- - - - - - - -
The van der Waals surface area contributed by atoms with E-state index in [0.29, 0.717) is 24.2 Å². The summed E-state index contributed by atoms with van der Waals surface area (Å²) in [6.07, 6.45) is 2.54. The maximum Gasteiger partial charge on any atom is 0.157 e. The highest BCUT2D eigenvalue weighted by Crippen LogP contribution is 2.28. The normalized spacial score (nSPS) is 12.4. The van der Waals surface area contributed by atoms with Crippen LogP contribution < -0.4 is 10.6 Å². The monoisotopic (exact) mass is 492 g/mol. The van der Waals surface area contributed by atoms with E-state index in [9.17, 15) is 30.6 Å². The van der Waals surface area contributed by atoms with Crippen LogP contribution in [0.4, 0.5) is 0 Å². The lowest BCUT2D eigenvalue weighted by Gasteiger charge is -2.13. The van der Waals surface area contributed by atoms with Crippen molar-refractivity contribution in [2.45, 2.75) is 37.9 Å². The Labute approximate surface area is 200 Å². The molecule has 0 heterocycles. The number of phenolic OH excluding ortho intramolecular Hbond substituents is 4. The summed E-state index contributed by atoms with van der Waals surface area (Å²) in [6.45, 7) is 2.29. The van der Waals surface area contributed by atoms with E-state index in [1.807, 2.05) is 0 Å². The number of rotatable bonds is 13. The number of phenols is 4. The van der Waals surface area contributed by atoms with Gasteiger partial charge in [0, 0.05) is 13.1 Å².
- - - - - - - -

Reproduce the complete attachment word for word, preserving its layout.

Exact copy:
The van der Waals surface area contributed by atoms with E-state index in [0.29, 0.717) is 24.2 Å². The summed E-state index contributed by atoms with van der Waals surface area (Å²) in [6.07, 6.45) is 2.54. The maximum Gasteiger partial charge on any atom is 0.157 e. The highest BCUT2D eigenvalue weighted by Crippen LogP contribution is 2.28. The normalized spacial score (nSPS) is 12.4. The van der Waals surface area contributed by atoms with Crippen LogP contribution < -0.4 is 10.6 Å². The monoisotopic (exact) mass is 492 g/mol. The van der Waals surface area contributed by atoms with E-state index in [9.17, 15) is 30.6 Å². The van der Waals surface area contributed by atoms with Crippen LogP contribution in [0.4, 0.5) is 0 Å². The lowest BCUT2D eigenvalue weighted by Gasteiger charge is -2.13. The van der Waals surface area contributed by atoms with Crippen molar-refractivity contribution in [2.45, 2.75) is 37.9 Å². The Labute approximate surface area is 200 Å². The molecule has 0 heterocycles. The number of phenolic OH excluding ortho intramolecular Hbond substituents is 4. The summed E-state index contributed by atoms with van der Waals surface area (Å²) in [6.45, 7) is 2.29. The van der Waals surface area contributed by atoms with E-state index in [1.807, 2.05) is 0 Å². The number of rotatable bonds is 13. The number of phenols is 4. The van der Waals surface area contributed by atoms with Gasteiger partial charge in [0, 0.05) is 13.1 Å².